January 27 coronavirus news
Mongolia will close its schools from January 27 until March 2 as a preventative measure against the Wuhan coronavirus, state news agency Montsame reported
There are no reported cases in Mongolia, but the country is considered to be at high risk of the virus spreading there as it borders China, where the coronavirus originated.
Mongolian officials are on high alert in case the virus spreads.
The Chinese autonomous region of Inner Mongolia, which runs along Mongolia's southern border, reported its first confirmed case of coronavirus last week.
There are now confirmed cases in every Chinese province, except the remote autonomous region of Tibet.
The ruling in Mongolia followed a cabinet meeting on Sunday to discuss preventative safety measures.
The cabinet also ordered public gatherings be cancelled and that border crossings for “auto vehicles and pedestrian traffic” be cancelled starting Monday.
The agency also reports that 31 Mongolia students in Wuhan will be repatriated on Monday.
Five people in Australia have now been confirmed to have the Wuhan coronavirus, the Department of Health said in a statement Monday.
The latest patient to be infected with the respiratory virus in the country is a 21-year-old woman who flew into Sydney on the last flight from Wuhan last week, CNN affiliate Nine News reports.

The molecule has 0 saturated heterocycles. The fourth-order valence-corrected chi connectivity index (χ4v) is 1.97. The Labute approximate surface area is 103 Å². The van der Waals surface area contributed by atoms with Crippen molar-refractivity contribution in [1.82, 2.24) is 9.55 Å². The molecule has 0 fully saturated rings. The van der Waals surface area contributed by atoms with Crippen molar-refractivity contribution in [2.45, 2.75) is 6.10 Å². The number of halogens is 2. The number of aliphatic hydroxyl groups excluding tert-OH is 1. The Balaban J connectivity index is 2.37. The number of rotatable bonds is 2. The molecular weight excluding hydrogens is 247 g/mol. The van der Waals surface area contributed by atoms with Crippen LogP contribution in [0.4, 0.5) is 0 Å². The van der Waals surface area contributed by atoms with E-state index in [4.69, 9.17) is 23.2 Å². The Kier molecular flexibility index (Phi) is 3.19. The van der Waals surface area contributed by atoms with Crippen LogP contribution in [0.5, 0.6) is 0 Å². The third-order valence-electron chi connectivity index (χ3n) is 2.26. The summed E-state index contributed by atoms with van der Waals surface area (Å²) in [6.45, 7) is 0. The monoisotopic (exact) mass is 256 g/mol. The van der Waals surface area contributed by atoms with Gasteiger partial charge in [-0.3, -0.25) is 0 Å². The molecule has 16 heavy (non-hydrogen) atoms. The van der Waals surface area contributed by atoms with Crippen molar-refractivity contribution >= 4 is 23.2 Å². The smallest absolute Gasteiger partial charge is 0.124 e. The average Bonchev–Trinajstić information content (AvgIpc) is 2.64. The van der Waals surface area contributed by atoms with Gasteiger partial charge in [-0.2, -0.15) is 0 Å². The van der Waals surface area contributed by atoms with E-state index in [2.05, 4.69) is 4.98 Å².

The deadly virus was first identified in Hubei province's Wuhan in December and since then it has infected at least 2,700 people and killed 80 in mainland China.
The woman in Australia developed symptoms 24 hours after arriving back into Sydney on Thursday, health officials said. When they worsened, she went to the emergency department.
"We were alerted the testing was done, the patient was immediately put into isolation in a home isolation setting, and then once the diagnosis was confirmed, the patient has just been transported to Westmead Hospital," New South Wales Chief Health Officer, Dr. Kerry Chant said, according to Nine News.
On Monday, Australia’s Health Minister said the country was working on ways to repatriate its citizens from Wuhan, including 100 “young Australians."